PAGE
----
On sale date: January 2, 2012
Our heroes enter the sixth grade in volume two of this legendary series.
In the second volume of Shimura Takako's superb coming-of-age story, our transgender protagonists, Shuichi and Yoshino, have entered the sixth grade. Shuichi spends a precious gift of cash from his grandmother on a special present for himself, a purchase that triggers a chain of events in which his sister Maho learns his secret, and Shuichi inadvertently steals the heart of a boy Maho in interested in.
The “woman” who showed so much interest in Yoshino (when she was wearing a boy’s school uniform) in volume one reappears with “her” boyfriend, and becomes a mentor and friend to the two children. And the kids go on a class trip that is a rite of passage Shuichi would rather pass up. Shuichi is called a “faggot” by another boy, and the dramatic nature in which Saori comes to Shuichi’s defense leads the two to discover a shared fondness for Anne of Green Gables. But despite his propensity to cry (a propensity noted repeatedly by his more outgoing sister), Shuichi finds strength and courage he didn’t know he had.
A sophisticated work translated with sophistication by veteran translator and comics scholar Rachel Thorn.
“…[Wandering Son] book 2 continues the excellent work of book 1 and raises the emotional stakes a bit.... There’s... a slowly unfolding pleasure to Shimura’s story. Sensitive to the plight of young teenagers and potentially transgender youth alike, she’s managed to create a compelling story without including much that, considered in isolation, is particularly dramatic, which speaks to the realism of her efforts.” — Hillary Brown - Paste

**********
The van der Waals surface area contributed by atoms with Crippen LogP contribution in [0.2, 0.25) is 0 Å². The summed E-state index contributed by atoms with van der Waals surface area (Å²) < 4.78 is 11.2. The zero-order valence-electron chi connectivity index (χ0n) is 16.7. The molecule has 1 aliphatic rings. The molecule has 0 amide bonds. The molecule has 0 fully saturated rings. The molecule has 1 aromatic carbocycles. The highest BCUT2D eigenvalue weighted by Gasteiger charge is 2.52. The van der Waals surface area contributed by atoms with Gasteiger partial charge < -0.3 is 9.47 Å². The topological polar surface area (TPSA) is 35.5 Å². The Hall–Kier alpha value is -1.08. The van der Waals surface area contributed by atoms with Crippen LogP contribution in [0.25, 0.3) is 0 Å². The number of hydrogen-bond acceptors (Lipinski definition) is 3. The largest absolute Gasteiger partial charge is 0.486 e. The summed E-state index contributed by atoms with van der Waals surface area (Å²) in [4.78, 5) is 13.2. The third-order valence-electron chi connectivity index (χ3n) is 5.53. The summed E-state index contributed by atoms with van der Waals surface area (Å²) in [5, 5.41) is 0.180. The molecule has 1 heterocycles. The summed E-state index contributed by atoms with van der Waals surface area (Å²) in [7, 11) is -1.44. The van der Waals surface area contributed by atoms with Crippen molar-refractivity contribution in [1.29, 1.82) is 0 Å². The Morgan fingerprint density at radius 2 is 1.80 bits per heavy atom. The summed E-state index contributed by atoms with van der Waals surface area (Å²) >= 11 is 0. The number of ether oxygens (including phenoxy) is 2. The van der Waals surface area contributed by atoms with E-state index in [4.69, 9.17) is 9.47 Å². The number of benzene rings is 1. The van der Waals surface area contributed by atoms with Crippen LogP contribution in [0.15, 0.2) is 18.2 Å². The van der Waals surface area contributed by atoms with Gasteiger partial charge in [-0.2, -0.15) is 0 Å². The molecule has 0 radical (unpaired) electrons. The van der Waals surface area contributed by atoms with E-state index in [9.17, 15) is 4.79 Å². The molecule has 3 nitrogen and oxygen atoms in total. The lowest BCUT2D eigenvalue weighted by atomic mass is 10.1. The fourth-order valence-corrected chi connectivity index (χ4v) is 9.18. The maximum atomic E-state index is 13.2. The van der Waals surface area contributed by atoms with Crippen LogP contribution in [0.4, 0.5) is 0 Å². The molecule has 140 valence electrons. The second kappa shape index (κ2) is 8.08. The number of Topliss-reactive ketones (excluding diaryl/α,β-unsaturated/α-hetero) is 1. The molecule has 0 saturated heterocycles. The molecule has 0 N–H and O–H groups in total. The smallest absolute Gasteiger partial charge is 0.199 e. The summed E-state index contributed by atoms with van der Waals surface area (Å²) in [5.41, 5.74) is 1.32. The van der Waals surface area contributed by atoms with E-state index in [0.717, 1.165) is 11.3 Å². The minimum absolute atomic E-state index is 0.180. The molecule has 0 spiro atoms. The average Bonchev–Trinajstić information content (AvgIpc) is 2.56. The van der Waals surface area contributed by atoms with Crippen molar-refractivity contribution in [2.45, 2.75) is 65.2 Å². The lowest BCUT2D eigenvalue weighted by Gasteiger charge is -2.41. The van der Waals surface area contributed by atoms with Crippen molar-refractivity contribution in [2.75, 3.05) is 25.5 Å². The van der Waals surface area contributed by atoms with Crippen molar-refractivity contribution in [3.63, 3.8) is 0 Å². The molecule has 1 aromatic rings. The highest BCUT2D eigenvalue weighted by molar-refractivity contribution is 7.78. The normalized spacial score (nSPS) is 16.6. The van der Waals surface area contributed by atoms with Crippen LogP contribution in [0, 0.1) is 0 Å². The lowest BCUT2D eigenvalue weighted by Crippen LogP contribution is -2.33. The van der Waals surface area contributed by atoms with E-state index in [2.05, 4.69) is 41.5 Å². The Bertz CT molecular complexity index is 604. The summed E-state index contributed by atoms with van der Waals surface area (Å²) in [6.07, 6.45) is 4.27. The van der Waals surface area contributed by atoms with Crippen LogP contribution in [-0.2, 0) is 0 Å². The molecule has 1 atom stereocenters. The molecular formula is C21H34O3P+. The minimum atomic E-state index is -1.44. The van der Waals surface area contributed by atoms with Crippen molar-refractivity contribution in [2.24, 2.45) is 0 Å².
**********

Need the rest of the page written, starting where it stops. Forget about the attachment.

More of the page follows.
“Shimura Takako’s young figures are adorable. They look unspoiled, with their future ahead of them, which puts their struggles into greater relief.... Translator [Rachel] Thorn’s essay… provid[es] valuable information on cultural context… There is no more handsome manga than Fantagraphics’ presentation of Wandering Son.” — Johanna Draper Carlson - Manga Worth Reading
“Wandering Son is an important manga series, much celebrated for the sensitive treatment of its two young transgender protagonists. It offers nuanced portrayals of these two middle schoolers, their friends, and their families. The tone is sweet, gentle, and hopeful, making it a pleasant reading experience. At the same time, it doesn’t turn away from realistic issues like bullying and the pain of experiencing puberty when your body already doesn’t match the way you feel inside.” — Nic Willcox - No Flying No Tights
- Black and white
- 7" × 9.6"